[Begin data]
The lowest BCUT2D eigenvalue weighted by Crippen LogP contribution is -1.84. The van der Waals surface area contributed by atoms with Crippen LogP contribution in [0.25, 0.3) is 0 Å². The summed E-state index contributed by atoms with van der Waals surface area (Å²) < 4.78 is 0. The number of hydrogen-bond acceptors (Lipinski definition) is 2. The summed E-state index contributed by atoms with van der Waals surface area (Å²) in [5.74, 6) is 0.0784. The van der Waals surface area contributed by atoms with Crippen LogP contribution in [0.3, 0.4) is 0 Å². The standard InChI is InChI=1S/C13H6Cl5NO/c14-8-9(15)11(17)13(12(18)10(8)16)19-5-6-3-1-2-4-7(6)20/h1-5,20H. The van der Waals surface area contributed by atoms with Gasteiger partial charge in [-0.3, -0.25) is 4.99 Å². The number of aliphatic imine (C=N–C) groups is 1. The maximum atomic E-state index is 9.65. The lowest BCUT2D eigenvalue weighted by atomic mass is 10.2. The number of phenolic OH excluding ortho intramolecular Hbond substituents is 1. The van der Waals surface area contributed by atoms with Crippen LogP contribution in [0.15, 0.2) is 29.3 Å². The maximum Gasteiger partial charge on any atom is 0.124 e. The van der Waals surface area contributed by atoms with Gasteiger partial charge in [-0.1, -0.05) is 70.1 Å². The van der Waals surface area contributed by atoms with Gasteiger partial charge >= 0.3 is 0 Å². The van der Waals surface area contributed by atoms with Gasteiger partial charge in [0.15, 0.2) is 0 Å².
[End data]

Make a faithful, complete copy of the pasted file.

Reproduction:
The lowest BCUT2D eigenvalue weighted by Crippen LogP contribution is -1.84. The van der Waals surface area contributed by atoms with Crippen LogP contribution in [0.25, 0.3) is 0 Å². The summed E-state index contributed by atoms with van der Waals surface area (Å²) < 4.78 is 0. The number of hydrogen-bond acceptors (Lipinski definition) is 2. The summed E-state index contributed by atoms with van der Waals surface area (Å²) in [5.74, 6) is 0.0784. The van der Waals surface area contributed by atoms with Crippen LogP contribution in [0.3, 0.4) is 0 Å². The standard InChI is InChI=1S/C13H6Cl5NO/c14-8-9(15)11(17)13(12(18)10(8)16)19-5-6-3-1-2-4-7(6)20/h1-5,20H. The van der Waals surface area contributed by atoms with Gasteiger partial charge in [-0.3, -0.25) is 4.99 Å². The number of aliphatic imine (C=N–C) groups is 1. The maximum atomic E-state index is 9.65. The lowest BCUT2D eigenvalue weighted by atomic mass is 10.2. The number of phenolic OH excluding ortho intramolecular Hbond substituents is 1. The van der Waals surface area contributed by atoms with Crippen LogP contribution in [0.15, 0.2) is 29.3 Å². The maximum Gasteiger partial charge on any atom is 0.124 e. The van der Waals surface area contributed by atoms with Gasteiger partial charge in [-0.1, -0.05) is 70.1 Å². The van der Waals surface area contributed by atoms with Gasteiger partial charge >= 0.3 is 0 Å². The van der Waals surface area contributed by atoms with Gasteiger partial charge in [0.15, 0.2) is 0 Å².